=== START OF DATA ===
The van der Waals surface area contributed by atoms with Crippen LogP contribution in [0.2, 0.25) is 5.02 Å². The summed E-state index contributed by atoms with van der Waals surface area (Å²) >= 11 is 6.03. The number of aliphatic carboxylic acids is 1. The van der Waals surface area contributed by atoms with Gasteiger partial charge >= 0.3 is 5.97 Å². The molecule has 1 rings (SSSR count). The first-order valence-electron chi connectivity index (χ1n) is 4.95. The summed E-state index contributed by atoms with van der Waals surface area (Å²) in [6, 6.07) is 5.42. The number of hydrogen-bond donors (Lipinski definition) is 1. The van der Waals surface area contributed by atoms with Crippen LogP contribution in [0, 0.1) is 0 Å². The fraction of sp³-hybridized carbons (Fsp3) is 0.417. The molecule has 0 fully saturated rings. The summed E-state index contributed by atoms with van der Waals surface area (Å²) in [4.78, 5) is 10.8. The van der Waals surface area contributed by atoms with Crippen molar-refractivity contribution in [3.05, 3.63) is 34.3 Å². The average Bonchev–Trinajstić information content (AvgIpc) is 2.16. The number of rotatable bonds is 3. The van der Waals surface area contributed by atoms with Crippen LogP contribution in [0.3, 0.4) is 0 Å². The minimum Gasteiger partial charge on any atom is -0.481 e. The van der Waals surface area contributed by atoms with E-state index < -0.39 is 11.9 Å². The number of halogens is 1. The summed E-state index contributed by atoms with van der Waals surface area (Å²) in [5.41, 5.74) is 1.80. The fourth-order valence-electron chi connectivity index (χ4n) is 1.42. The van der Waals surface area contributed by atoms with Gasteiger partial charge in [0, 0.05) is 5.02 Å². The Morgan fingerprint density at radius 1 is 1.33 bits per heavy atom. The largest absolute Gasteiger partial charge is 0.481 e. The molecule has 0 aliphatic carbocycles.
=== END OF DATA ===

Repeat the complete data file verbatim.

The van der Waals surface area contributed by atoms with Crippen LogP contribution in [0.2, 0.25) is 5.02 Å². The summed E-state index contributed by atoms with van der Waals surface area (Å²) >= 11 is 6.03. The number of aliphatic carboxylic acids is 1. The van der Waals surface area contributed by atoms with Gasteiger partial charge >= 0.3 is 5.97 Å². The molecule has 1 rings (SSSR count). The first-order valence-electron chi connectivity index (χ1n) is 4.95. The summed E-state index contributed by atoms with van der Waals surface area (Å²) in [6, 6.07) is 5.42. The number of hydrogen-bond donors (Lipinski definition) is 1. The van der Waals surface area contributed by atoms with Crippen LogP contribution in [0, 0.1) is 0 Å². The fraction of sp³-hybridized carbons (Fsp3) is 0.417. The molecule has 0 fully saturated rings. The summed E-state index contributed by atoms with van der Waals surface area (Å²) in [4.78, 5) is 10.8. The van der Waals surface area contributed by atoms with Crippen molar-refractivity contribution in [3.05, 3.63) is 34.3 Å². The average Bonchev–Trinajstić information content (AvgIpc) is 2.16. The number of rotatable bonds is 3. The van der Waals surface area contributed by atoms with Crippen LogP contribution in [0.3, 0.4) is 0 Å². The minimum Gasteiger partial charge on any atom is -0.481 e. The van der Waals surface area contributed by atoms with E-state index < -0.39 is 11.9 Å². The number of halogens is 1. The summed E-state index contributed by atoms with van der Waals surface area (Å²) in [5.41, 5.74) is 1.80. The fourth-order valence-electron chi connectivity index (χ4n) is 1.42. The van der Waals surface area contributed by atoms with Gasteiger partial charge in [0, 0.05) is 5.02 Å². The Morgan fingerprint density at radius 1 is 1.33 bits per heavy atom. The largest absolute Gasteiger partial charge is 0.481 e. The molecule has 0 aliphatic carbocycles.